Brussels, April 20, IRNA -- Despite severe disruption in the Middle East due to the Iraq conflict GDP growth jumped from 3.3 percent in 2002 to 5.1 percent in 2003, the strongest economic performance since 1991, according to a World Bank report.
Underpinning the advance was a sharp upturn in growth for the region's oil-exporting economies, to 5.7 percent from 3.6 percent during 2002.
The report on "Global Development Finance 2004" was presented to the press in Brussels Tuesday by Uri Dadush, Director, development economic prospects group, and Jeffrey Lewis, manager, international finance department, of the World Bank.
As crude-oil production is scaled back once again (with OPEC quota reductions expected in 2004), growth among key oil exporters is expected to ease to 3.7 percent in 2004 and to maintain a similar pace of expansion through 2005.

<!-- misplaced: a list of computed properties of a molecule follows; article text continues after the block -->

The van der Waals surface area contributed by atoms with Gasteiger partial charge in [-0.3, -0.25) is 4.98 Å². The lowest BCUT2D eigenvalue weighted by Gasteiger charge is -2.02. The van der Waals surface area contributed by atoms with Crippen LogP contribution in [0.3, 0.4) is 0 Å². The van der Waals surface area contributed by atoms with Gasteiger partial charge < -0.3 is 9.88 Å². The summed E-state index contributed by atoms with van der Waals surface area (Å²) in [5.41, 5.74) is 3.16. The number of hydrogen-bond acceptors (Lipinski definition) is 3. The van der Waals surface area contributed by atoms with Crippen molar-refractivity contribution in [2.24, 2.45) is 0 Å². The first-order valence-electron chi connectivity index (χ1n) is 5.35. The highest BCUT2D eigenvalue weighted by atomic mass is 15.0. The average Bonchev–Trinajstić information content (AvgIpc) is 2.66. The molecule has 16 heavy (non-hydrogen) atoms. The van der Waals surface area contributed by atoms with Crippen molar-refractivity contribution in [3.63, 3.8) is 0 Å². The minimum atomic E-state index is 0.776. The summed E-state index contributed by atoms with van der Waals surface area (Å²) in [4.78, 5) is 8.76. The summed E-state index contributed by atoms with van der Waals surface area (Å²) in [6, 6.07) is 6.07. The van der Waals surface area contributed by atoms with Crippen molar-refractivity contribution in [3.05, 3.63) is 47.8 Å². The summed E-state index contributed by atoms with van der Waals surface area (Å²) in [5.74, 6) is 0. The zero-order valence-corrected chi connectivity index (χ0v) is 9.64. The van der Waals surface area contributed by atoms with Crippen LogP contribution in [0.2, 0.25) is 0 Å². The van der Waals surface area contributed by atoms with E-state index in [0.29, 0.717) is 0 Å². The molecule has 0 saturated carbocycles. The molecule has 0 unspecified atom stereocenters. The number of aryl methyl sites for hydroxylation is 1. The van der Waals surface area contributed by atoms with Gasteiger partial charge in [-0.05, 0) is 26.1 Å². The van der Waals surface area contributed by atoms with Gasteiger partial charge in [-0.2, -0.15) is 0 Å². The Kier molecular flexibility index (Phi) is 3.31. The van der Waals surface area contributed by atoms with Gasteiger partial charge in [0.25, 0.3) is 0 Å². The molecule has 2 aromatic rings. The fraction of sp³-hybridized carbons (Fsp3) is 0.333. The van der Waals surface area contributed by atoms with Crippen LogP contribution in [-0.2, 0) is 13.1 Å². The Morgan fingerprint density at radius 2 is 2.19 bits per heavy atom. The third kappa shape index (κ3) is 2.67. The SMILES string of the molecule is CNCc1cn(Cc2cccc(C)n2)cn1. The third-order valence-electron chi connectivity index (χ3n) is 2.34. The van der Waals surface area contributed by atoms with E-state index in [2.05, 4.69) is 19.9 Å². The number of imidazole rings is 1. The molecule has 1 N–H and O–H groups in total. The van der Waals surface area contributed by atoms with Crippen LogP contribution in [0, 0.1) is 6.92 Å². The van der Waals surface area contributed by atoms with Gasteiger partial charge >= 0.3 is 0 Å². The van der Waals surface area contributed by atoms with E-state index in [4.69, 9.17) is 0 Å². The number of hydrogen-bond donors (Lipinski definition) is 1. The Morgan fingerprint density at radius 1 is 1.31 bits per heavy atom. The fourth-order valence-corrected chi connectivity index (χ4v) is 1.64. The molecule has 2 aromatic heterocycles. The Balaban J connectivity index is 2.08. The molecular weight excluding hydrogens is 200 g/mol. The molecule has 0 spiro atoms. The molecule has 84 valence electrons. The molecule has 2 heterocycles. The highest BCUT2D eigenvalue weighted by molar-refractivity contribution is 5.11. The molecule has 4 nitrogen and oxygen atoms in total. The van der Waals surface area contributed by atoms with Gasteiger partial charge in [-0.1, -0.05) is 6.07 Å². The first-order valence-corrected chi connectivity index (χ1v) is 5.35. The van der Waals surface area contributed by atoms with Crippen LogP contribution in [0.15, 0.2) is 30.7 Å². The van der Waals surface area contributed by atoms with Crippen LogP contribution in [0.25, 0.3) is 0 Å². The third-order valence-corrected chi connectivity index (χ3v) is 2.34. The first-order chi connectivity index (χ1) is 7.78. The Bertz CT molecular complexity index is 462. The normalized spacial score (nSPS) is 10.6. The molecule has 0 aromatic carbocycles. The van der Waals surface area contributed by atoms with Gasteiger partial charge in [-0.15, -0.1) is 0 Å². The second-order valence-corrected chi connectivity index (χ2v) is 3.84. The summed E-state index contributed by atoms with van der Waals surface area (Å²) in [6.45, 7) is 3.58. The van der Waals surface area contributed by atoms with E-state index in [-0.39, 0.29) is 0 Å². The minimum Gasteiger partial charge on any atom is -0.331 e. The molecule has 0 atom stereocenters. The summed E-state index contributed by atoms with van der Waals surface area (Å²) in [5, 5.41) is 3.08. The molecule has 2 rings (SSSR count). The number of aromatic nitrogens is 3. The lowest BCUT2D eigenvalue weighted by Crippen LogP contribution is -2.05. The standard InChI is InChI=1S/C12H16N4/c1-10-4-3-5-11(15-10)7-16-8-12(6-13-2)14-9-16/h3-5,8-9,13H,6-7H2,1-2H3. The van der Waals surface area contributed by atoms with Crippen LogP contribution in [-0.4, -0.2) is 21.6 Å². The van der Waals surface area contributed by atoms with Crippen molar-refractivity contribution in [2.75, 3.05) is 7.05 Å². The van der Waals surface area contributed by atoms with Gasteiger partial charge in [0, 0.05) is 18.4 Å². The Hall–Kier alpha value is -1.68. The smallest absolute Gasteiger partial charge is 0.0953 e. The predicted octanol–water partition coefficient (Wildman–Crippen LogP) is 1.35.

Robust advances were made in Algeria, Iran, and Saudi Arabia, supported by rising petroleum revenues.
Soaring oil receipts maintained the region's aggregate current account surplus near $25 billion, or 4.2 percent of regional GDP.
The annual report predicts continued strong growth among the resource-rich, labor-abundant countries of the region, notably Algeria and Iran.
Investment reforms and gradual opening of economies to trade have been pursued to varying degrees in Jordan and Tunisia, and in Egypt and Morocco, as well as in the resource-based economies of Algeria and Iran.
The report noted that from 1992 to 2003, total international investment in developing countries' infrastructure is estimated to have been $622 billion - an average of $52 billion a year or 3.8 percent of total gross domestic investment in the developing world.
Infrastructure needs in developing countries remain largely unmet - 1.1 billion people lack access to safe drinking water, 2.4 billion are affected by inadequate sanitation, 1.4 billion have no power.
... Payvand News - 4/20/04 ... --